I respond by saying, “What a racist!” meaning Richard is a racist. “To be a racist” (racist) means you are someone who judges people based upon their physical appearance, the color of their skin. Then I asked Lucy, “How can you stand working with the guy?” “How can you stand” means how can you tolerate, how can you put up with, how can you – how are you able to work with him even though he causes problems. Lucy says that “Richard isn’t such a bad guy,” that he “made the comment out of ignorance not malice.” A couple of expressions there. “To make a comment out of” means the reason I made that comment. Here she says that Richard made the comment “out of ignorance.” “To be ignorant” means that you don’t know and so, if you make a comment “out of ignorance,” you mean the person didn’t know. He made the comment out of ignorance not “malice.” “Malice” (malice) means to have a bad or evil intention.

So, I ask Lucy what she sad to Richard and Lucy says she told him it took her 28 years to learn English. And, of course, she’s 28 years old, meaning she’s learned English from the time she was a baby. “Richard was puzzled for a minute but then he got it.” “To be puzzled” (puzzled) is a verb. “To puzzle” or “to be puzzled” means to be confused, not to know what the answer is. As a noun, a “puzzle” (puzzle) is a game or a problem that you have to solve. The expression, “He got it,” means he understood it, so Richard “got it.” I then asked Lucy, “Are you sure he really got the message?” “To say, “Do you get the message?” means do you understand the main point, the main idea that I am trying to communicate or tell you. “He didn’t get the message” means he didn’t understand. We often use this for when we are telling someone something that maybe they don’t want to hear or that may be difficult for them and when you say, “I got the message,” means “Okay, I understand. You don’t need to tell me anymore.”

Lucy then asked Richard how long it took him to learn English and I said that that’s “hilarious.” “Hilarious” (hilarious) means very funny, or extremely funny. Lucy said that Richard apologized and now “it’s all good.” The expression, “It’s all good,” is an informal expression, which means everything is fine; there are no problems. We say that probably a younger – the younger generation would say that – younger people. “It’s all good,” meaning no problems. You could also say that when life is going well for you and everything seems to be successful for you. You could say, “It’s all good.”

Now let’s listen to the dialogue this time at native rate of speech.

[start of dialogue]

Jeff: What were you and Richard talking about earlier? It looked intense.

Lucy: Yeah, Richard said something to me that I didn't appreciate.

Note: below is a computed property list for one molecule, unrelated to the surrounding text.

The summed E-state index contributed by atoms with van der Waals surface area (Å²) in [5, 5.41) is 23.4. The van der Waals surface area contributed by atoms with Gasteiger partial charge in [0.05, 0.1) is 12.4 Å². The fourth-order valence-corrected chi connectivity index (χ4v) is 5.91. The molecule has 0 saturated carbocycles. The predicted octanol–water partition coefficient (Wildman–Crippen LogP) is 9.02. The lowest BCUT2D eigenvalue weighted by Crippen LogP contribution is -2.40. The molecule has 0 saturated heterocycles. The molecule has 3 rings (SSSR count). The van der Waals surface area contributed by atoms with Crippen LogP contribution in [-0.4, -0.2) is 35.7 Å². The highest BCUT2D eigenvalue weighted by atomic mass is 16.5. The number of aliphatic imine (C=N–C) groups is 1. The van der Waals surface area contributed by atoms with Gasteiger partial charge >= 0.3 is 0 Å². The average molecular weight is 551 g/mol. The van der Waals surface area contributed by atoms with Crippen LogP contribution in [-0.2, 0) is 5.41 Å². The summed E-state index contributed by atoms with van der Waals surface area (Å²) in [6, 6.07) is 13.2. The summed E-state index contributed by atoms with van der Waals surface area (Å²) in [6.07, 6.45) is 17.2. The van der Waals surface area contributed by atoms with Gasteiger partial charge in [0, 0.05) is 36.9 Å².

Jeff: Oh, no. I know how insensitive he can be. What has he done now?

Lucy: He asked me how long it took me to learn English.

Jeff: But you were born and raised in California!

Lucy: Yeah, but I get that sometimes. It doesn't matter how many generations my family has lived in the U.S., we'll always be foreigners in their eyes.

Jeff: What a racist! How can you stand working with the guy?

Lucy: You know, Richard isn't such a bad guy. He made the comment out of ignorance, not malice.

Jeff: So, what did you say when he asked you how long it took you to learn English?

Lucy: I told him 28 years and, he knows I'm 28 years old since I just celebrated my birthday last week. He was puzzled for a minute, and then he got it.

Jeff: Are you sure he really got the message?

Lucy: Yeah, I'm pretty sure since I then asked him how long it took him to learn English.

Jeff: That's hilarious! What did he say?

Lucy: He said, "36 years," and we both laughed about it. He apologized and now it's all good.

Jeff: I'm glad. I bet he won't make that mistake again.

[end of dialogue]

That’s going to do it for today. I want to thank you for listening. From Los Angeles, California, we’ll see you next time on ESL Podcast.

ESL Podcast is a production of the Center for Educational Development in Los Angeles, California. This podcast is copyright 2005. No part of this podcast may be sold or redistributed without the expressed written permission of the Center for Educational Development.

Glossary
intense – serious or severe; very emotional

* Lawana had an intense argument with her parents about her new boyfriend, and she and her mother were both crying by the end.


to appreciate – to be thankful for something; to be happy about something

* Mikhail appreciated how welcoming his new neighbors were after he moved to a new apartment.